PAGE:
Kumi Smith, University of Minnesota epidemiologist, says that monkeypox stigma is unavoidable. Smith stated that monkeypox is similar to HIV/AIDS in how society and the media have treated it. She considers this one of the most politically charged diseases in the world.

Smith stated that one reason is that people who engage in taboo behavior, such as commercial sex and same-sex, are more at risk of infection. He also said that injection drug abuse can be a contributing factor. It’s been highly politicized since that time.”

Smith stated that how the disease is presented in media and society can have a significant impact on who is impacted first. In the U.S., this was gay men and those who inject drugs.

Smith stated that Smith believed it was because it was more common in men who had sex with women, making it synonymous with the so-called “gay disease.” “There was a stigmatization of gay people, and then there was more marginalization when they started to get this fatal disease (HIV/AIDS). They felt that it was something they could pass to the rest.

Because of the taboos surrounding queerness, Monkeypox is also stigmatized. It was the gay community that was first to get impacted.

Smith says that this is due to epidemic patterns, where the epidemic occurs first and then the spread of the epidemic is dictated by the population.

Smith said that there is no gay disease. Smith said that there are sexually transmitted diseases. However, that does not mean that all sex is at risk. However, it is possible to see certain groups more susceptible to them. But, there is no disease that can only be transmitted between gay men and gay people. It’s possible that the disease will spread to other groups if we don’t address it quickly.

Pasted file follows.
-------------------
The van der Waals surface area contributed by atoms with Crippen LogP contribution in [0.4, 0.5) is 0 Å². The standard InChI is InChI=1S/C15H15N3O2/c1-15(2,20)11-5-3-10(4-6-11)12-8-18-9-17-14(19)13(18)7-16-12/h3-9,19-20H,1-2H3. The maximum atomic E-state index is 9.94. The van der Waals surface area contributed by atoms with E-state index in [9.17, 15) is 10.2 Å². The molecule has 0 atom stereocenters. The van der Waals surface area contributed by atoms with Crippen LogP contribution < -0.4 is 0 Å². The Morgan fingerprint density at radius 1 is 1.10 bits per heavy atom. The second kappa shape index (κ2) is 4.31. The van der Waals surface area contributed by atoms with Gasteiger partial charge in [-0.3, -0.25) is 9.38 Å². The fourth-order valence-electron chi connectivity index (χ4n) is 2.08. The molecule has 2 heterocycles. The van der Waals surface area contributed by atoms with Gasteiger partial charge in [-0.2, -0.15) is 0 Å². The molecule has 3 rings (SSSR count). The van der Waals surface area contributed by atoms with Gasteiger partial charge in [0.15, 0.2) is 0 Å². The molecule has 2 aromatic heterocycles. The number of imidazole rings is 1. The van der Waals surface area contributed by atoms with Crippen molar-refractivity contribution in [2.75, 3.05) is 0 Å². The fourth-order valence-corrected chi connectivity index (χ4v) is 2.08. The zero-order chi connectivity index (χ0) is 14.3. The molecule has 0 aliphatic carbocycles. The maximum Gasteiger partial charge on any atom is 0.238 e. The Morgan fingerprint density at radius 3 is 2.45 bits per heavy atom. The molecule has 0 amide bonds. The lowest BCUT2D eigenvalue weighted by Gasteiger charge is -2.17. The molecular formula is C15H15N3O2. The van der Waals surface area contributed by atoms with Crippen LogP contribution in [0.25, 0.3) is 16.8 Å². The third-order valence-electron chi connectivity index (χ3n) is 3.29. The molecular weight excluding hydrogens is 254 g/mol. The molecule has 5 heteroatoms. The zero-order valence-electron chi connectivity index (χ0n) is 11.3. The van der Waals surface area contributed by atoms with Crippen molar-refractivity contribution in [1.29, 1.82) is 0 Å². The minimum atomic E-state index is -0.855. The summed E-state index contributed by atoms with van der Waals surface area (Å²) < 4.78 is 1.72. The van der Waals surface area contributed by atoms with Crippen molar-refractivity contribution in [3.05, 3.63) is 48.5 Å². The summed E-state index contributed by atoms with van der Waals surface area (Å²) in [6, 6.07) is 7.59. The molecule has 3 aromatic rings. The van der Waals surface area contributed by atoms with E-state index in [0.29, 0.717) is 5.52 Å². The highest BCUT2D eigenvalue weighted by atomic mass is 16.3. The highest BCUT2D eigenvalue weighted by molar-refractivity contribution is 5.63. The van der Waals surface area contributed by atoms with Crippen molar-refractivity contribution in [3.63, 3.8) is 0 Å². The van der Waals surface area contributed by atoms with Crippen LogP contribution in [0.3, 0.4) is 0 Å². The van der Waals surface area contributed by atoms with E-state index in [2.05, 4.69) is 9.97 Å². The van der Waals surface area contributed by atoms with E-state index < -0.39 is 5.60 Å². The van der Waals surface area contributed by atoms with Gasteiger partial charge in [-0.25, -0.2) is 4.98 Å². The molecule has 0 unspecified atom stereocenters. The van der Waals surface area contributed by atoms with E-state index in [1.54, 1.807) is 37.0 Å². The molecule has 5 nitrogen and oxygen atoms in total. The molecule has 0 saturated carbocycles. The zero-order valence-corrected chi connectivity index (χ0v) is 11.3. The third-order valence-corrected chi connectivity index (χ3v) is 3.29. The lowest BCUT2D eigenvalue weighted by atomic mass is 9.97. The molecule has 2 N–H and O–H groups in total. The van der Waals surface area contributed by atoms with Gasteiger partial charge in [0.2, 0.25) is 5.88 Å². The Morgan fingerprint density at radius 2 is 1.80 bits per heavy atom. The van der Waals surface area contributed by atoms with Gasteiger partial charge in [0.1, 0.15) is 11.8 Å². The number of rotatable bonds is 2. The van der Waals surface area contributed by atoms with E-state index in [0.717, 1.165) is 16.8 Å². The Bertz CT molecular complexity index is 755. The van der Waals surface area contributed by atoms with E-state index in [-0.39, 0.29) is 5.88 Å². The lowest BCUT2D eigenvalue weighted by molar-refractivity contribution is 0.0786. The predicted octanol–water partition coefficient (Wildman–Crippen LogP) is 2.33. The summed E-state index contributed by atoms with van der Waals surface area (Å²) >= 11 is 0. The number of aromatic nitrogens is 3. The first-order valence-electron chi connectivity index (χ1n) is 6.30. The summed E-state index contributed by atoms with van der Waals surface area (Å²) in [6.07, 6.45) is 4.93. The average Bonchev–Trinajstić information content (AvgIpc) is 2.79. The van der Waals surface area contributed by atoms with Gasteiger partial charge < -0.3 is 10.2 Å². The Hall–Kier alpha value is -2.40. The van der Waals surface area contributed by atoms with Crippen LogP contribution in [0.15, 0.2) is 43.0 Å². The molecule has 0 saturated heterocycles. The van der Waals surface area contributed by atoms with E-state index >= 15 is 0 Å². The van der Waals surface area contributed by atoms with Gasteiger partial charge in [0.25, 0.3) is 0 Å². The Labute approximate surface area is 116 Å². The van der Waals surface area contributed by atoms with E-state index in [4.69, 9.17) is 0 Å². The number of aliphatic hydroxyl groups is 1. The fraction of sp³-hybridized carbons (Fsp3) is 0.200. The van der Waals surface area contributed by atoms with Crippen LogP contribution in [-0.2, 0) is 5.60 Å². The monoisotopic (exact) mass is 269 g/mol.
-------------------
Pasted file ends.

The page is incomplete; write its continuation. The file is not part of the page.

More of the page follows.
Kat Rahn, OutFront Minnesota’s executive director, believes that stigmatization is particularly prevalent in the health care system.

“I believe that one of the dangers in monkeypox discourse is that it stigmatizes behavior that’s considered more risky. Rahn stated that some people might feel that the messages are making them more dangerous or risky. They might also be less likely to tell others about their status or engage in helpful and necessary conversations with health care professionals.

Flowers claims he hasn’t heard patients express concern about the stigma. However, that doesn’t mean that there isn’t a stigma associated monkeypox.

Flowers stated, “That’s part of the nature stigma too is they… might not just come in.”


Response

Providers are focused on the way the government dealt with the AIDS epidemic.

Flowers stated that “that kind of level of neglect by the government back then, in the ’80s, and early ’90s… I think it has had a ripple effect that we must be aware of as providers as well as as people in medical professions, as well as in sexual health care,” Flowers added. It is important to be aware and aware of the history of this country and to take steps to avoid biases in our work.

Smith stated that the association between monkeypox, gay men and society today is a sign of a complex society.

It shows that there is still a stigma attached to gay sex. Smith said that some people have misunderstood the early profiles of early affected people, and assumed it was because of their behavior. “And so people start to cite these hypotheses even though they don’t have any evidence. That’s where I believe the stigma’s really showing up.”

HIV can be sexually transmitted while monkeypox is not. Because it can be spread by nonsexual skin-toskin contact or face-toface contact, monkeypox is much more transmissible. Smith stated that this difference should be recognized in public policy.

“(During the AIDS epidemic), there were a lot resisting to even talk about gay sex. That was a big problem. This is not a discussion about sex, or the type of sex that should be had. This is Disease Prevention 101. Smith stated that we need to tell people how it is transmitted.”